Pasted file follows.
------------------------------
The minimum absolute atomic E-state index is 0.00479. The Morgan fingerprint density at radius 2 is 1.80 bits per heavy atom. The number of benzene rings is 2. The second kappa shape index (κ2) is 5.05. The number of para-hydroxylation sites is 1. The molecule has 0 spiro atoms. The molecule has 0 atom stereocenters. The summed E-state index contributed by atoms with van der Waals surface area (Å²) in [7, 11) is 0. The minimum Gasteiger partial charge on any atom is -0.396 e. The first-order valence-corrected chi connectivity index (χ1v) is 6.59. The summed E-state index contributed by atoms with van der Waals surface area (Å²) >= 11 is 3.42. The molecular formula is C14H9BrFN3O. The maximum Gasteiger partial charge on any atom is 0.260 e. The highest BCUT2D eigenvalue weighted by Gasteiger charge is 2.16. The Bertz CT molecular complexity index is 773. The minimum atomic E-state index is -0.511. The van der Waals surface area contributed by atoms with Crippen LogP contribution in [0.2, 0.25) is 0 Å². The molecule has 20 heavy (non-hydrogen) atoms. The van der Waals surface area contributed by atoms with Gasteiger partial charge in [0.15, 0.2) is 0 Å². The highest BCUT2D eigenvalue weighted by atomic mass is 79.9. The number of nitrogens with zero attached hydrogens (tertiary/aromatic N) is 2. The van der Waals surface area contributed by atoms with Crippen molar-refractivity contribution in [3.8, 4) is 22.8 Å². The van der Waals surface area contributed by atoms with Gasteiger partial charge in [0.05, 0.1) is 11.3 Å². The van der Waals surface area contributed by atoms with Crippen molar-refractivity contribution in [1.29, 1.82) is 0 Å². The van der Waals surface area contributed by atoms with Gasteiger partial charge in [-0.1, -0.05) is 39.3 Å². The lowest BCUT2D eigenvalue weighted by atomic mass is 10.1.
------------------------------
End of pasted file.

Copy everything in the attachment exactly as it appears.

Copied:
The minimum absolute atomic E-state index is 0.00479. The Morgan fingerprint density at radius 2 is 1.80 bits per heavy atom. The number of benzene rings is 2. The second kappa shape index (κ2) is 5.05. The number of para-hydroxylation sites is 1. The molecule has 0 spiro atoms. The molecule has 0 atom stereocenters. The summed E-state index contributed by atoms with van der Waals surface area (Å²) in [7, 11) is 0. The minimum Gasteiger partial charge on any atom is -0.396 e. The first-order valence-corrected chi connectivity index (χ1v) is 6.59. The summed E-state index contributed by atoms with van der Waals surface area (Å²) >= 11 is 3.42. The molecular formula is C14H9BrFN3O. The maximum Gasteiger partial charge on any atom is 0.260 e. The highest BCUT2D eigenvalue weighted by Gasteiger charge is 2.16. The Bertz CT molecular complexity index is 773. The minimum atomic E-state index is -0.511. The van der Waals surface area contributed by atoms with Crippen LogP contribution in [0.2, 0.25) is 0 Å². The molecule has 20 heavy (non-hydrogen) atoms. The van der Waals surface area contributed by atoms with Gasteiger partial charge in [0.15, 0.2) is 0 Å². The highest BCUT2D eigenvalue weighted by atomic mass is 79.9. The number of nitrogens with zero attached hydrogens (tertiary/aromatic N) is 2. The van der Waals surface area contributed by atoms with Crippen molar-refractivity contribution in [3.8, 4) is 22.8 Å². The van der Waals surface area contributed by atoms with Gasteiger partial charge in [0.05, 0.1) is 11.3 Å². The van der Waals surface area contributed by atoms with Crippen molar-refractivity contribution in [1.29, 1.82) is 0 Å². The van der Waals surface area contributed by atoms with Gasteiger partial charge in [-0.1, -0.05) is 39.3 Å². The lowest BCUT2D eigenvalue weighted by atomic mass is 10.1.